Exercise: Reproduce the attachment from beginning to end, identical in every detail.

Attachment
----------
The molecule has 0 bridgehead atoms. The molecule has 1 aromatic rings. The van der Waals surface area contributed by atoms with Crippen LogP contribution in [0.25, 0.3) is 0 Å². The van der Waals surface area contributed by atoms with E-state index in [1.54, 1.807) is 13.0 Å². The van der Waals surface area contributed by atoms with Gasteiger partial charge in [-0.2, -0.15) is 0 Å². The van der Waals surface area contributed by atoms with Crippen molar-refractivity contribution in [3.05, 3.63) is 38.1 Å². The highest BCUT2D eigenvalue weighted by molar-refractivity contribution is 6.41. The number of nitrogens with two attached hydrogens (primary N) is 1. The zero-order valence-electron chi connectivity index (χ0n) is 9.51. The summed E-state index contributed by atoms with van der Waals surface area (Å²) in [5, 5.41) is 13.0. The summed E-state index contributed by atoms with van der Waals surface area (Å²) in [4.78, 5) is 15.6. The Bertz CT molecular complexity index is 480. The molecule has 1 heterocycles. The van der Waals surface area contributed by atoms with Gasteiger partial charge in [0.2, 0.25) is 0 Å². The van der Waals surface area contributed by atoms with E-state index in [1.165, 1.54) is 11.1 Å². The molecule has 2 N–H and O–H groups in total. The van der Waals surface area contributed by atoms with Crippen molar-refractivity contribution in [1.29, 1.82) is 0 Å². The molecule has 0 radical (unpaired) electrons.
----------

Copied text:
The molecule has 0 bridgehead atoms. The molecule has 1 aromatic rings. The van der Waals surface area contributed by atoms with Crippen LogP contribution in [0.25, 0.3) is 0 Å². The van der Waals surface area contributed by atoms with E-state index in [1.54, 1.807) is 13.0 Å². The van der Waals surface area contributed by atoms with Gasteiger partial charge in [-0.2, -0.15) is 0 Å². The van der Waals surface area contributed by atoms with Crippen molar-refractivity contribution in [3.05, 3.63) is 38.1 Å². The highest BCUT2D eigenvalue weighted by molar-refractivity contribution is 6.41. The number of nitrogens with two attached hydrogens (primary N) is 1. The zero-order valence-electron chi connectivity index (χ0n) is 9.51. The summed E-state index contributed by atoms with van der Waals surface area (Å²) in [5, 5.41) is 13.0. The summed E-state index contributed by atoms with van der Waals surface area (Å²) in [4.78, 5) is 15.6. The Bertz CT molecular complexity index is 480. The molecule has 1 heterocycles. The van der Waals surface area contributed by atoms with Gasteiger partial charge in [0.2, 0.25) is 0 Å². The van der Waals surface area contributed by atoms with E-state index in [1.165, 1.54) is 11.1 Å². The molecule has 2 N–H and O–H groups in total. The van der Waals surface area contributed by atoms with Crippen molar-refractivity contribution in [1.29, 1.82) is 0 Å². The molecule has 0 radical (unpaired) electrons.